A while ago I participated in an online live event where Uncle Bob announced the language he thinks will be the most popular in the future: The Future of Programming Languages at the Confluence of Paradigms.
He made a walkthrough of the history of programming languages and then announced the winner for the future: Clojure (or a similar future language).
Here is shortly what he said about the requirements of the future languages:
..enable writing code that is object oriented or functional. All in one single language.
..be dynamically typed with runtime type checking.
..be homoiconic, i.e. execute out of its own data structures.
..have light grammar.
Pros with light grammar:
* High density of expression
* Short learning curve
* Easy DSL (Domain Specific Language). Manipulate the language itself to be the domain language. Invent your own language.
* Capabilities are added by libraries
Clojure meets all requirements
Clojure is the only current language that fulfils all all the four requirements. The result is not surprising. Uncle Bob has promoted Clojure for several years now, and in 2019 he said:
It is just simpler, and easier, and less occluding to write expressive code in Clojure. It requires fewer lines. It requires fewer characters. It requires fewer hours. It requires fewer mental gymnastics. Why should this be so? The answer is very simple. Indeed the answer is: Very simple. The language has almost no syntax or grammar. – Uncle Bob
Are the requirements of a future language carved out by using and liking Clojure for many years? Or, do the requirements set from a larger perspective, based on what the development community requires? I don’t know.
What is Clojure?
If you wonder what Clojure looks like, here is a simple example taken from Tutorials point:
Based on those principles the code looks like this, defining a function “Example” that prints out the result of 1+2 and Hello world concatenated:
This is very much it; a function with parameters. Println is also a function, that takes one parameter. Defn is a function as well, that is used to define a function. By this, the whole language is built up, making it having a very light grammar. Due to its simple structure, it is also very easy (not sure about that…) to manipulate by macros.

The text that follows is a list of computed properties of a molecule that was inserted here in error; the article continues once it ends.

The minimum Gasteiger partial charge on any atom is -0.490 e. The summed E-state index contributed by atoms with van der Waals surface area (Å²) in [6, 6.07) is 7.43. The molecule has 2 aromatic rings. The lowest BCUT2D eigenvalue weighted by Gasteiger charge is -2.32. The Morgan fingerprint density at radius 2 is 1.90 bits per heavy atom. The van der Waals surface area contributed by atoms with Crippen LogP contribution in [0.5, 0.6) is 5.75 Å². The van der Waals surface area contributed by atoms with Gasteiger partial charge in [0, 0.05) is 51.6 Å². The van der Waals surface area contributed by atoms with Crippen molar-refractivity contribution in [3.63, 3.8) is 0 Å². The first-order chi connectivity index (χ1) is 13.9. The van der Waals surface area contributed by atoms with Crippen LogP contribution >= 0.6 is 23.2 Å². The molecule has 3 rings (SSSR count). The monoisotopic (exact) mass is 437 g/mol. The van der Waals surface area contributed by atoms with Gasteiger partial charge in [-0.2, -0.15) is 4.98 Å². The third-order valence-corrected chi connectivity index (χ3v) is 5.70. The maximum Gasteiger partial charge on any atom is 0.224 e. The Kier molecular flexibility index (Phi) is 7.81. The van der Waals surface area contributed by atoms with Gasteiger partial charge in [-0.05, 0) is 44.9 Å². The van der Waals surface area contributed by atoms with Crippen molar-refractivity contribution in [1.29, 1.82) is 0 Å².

Since you write the code in the form of pure functions it is usually quite easy to run each function separately, and this is done in something called REPL (Read-Eval-Print Loop). REPL allows you to run your code statement by statement and is described very well here: https://clojure.org/guides/repl/introduction
Many Clojure programmers consider the REPL, and the tight feedback loop it provides, to be the most compelling reason to use Clojure
In what way does Clojure fulfil the requirements of a future language?
Object oriented and functional
Even though Clojure is a functional language, it can also be used in an object oriented. Here you can read more about how to use Clojure as a functional OR objected oriented language:
- Functional: clojure.org/about/rationale(opens in a new tab)
- Object oriented: https://cognitect.com/blog/2009/8/12/rifle-oriented-programming-with-clojure-2
Dynamically typed with runtime type checking
Many languages are heavy on grammar e.g. C++, C# and Java. There is a lot of syntax and keywords that you need to know about to use the language effetively. After adding Linq, Lambda and Generics the languages grew even more.
Most languages are heavy on grammar. But there are two languages that have almost no grammar: Smalltalk and Lisp/Clojure. So Clojure fulfils the requirement of light grammar.
Lisp is not a program, it’s a data structure. This data structure can be manipulated by another Lisp program before it executes. That is what is called macros in the Clojure world.
How hard is it to learn Clojure?
Three years ago, I thought that I would get a contract in a project where the main programming language would be Clojure. I spent some time trying to learn the basics just to be prepared and I must say it was not easy. It was the first functional language I tried to adapt, which might make it even more difficult. In the end, we did not use Clojure in the project, so I never learned it, but I am still interested in its advantages and dynamics.
Clojure is a very interesting language that comes with a lot of potential. Several of the best programmers I know really like it. But, is this enough to make it the next generation of languages? I’m still waiting to see a wider range of developers showing their interest, especially the young ones. Whether this will happen or not, is still to be learned!
I highly recommend this session! Both to understand why you should use Clojure, and to get a wider understanding of how to tackle complexity: https://www.infoq.com/presentations/Simple-Made-Easy
More links if you want to learn more about Clojure (thanks to http://fooheads.com/):